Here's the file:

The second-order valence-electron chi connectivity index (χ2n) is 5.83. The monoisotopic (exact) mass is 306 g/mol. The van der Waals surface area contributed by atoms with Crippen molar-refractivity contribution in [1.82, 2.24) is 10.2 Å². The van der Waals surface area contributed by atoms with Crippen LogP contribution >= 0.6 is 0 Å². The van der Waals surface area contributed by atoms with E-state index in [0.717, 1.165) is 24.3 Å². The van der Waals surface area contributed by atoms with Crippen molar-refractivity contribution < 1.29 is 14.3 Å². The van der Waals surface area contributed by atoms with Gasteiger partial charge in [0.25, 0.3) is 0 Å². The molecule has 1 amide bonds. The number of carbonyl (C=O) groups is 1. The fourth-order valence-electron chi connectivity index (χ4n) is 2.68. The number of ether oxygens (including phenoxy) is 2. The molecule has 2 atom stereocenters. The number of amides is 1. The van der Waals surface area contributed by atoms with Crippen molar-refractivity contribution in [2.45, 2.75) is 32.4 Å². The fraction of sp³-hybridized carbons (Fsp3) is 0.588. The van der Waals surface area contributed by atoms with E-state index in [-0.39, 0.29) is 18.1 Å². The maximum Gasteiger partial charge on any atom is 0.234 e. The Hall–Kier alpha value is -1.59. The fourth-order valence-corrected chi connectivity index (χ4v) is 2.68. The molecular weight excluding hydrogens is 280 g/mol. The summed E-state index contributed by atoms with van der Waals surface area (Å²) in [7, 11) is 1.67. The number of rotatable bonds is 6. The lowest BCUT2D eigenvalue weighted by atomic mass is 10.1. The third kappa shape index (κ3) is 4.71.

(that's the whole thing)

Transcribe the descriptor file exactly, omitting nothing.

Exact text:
The second-order valence-electron chi connectivity index (χ2n) is 5.83. The monoisotopic (exact) mass is 306 g/mol. The van der Waals surface area contributed by atoms with Crippen molar-refractivity contribution in [1.82, 2.24) is 10.2 Å². The van der Waals surface area contributed by atoms with Crippen LogP contribution >= 0.6 is 0 Å². The van der Waals surface area contributed by atoms with E-state index in [0.717, 1.165) is 24.3 Å². The van der Waals surface area contributed by atoms with Crippen molar-refractivity contribution < 1.29 is 14.3 Å². The van der Waals surface area contributed by atoms with Gasteiger partial charge in [0.25, 0.3) is 0 Å². The molecule has 1 amide bonds. The number of carbonyl (C=O) groups is 1. The fourth-order valence-electron chi connectivity index (χ4n) is 2.68. The number of ether oxygens (including phenoxy) is 2. The molecule has 2 atom stereocenters. The number of amides is 1. The van der Waals surface area contributed by atoms with Crippen molar-refractivity contribution in [2.45, 2.75) is 32.4 Å². The fraction of sp³-hybridized carbons (Fsp3) is 0.588. The van der Waals surface area contributed by atoms with E-state index in [-0.39, 0.29) is 18.1 Å². The maximum Gasteiger partial charge on any atom is 0.234 e. The Hall–Kier alpha value is -1.59. The fourth-order valence-corrected chi connectivity index (χ4v) is 2.68. The molecular weight excluding hydrogens is 280 g/mol. The summed E-state index contributed by atoms with van der Waals surface area (Å²) in [7, 11) is 1.67. The number of rotatable bonds is 6. The lowest BCUT2D eigenvalue weighted by atomic mass is 10.1. The third kappa shape index (κ3) is 4.71.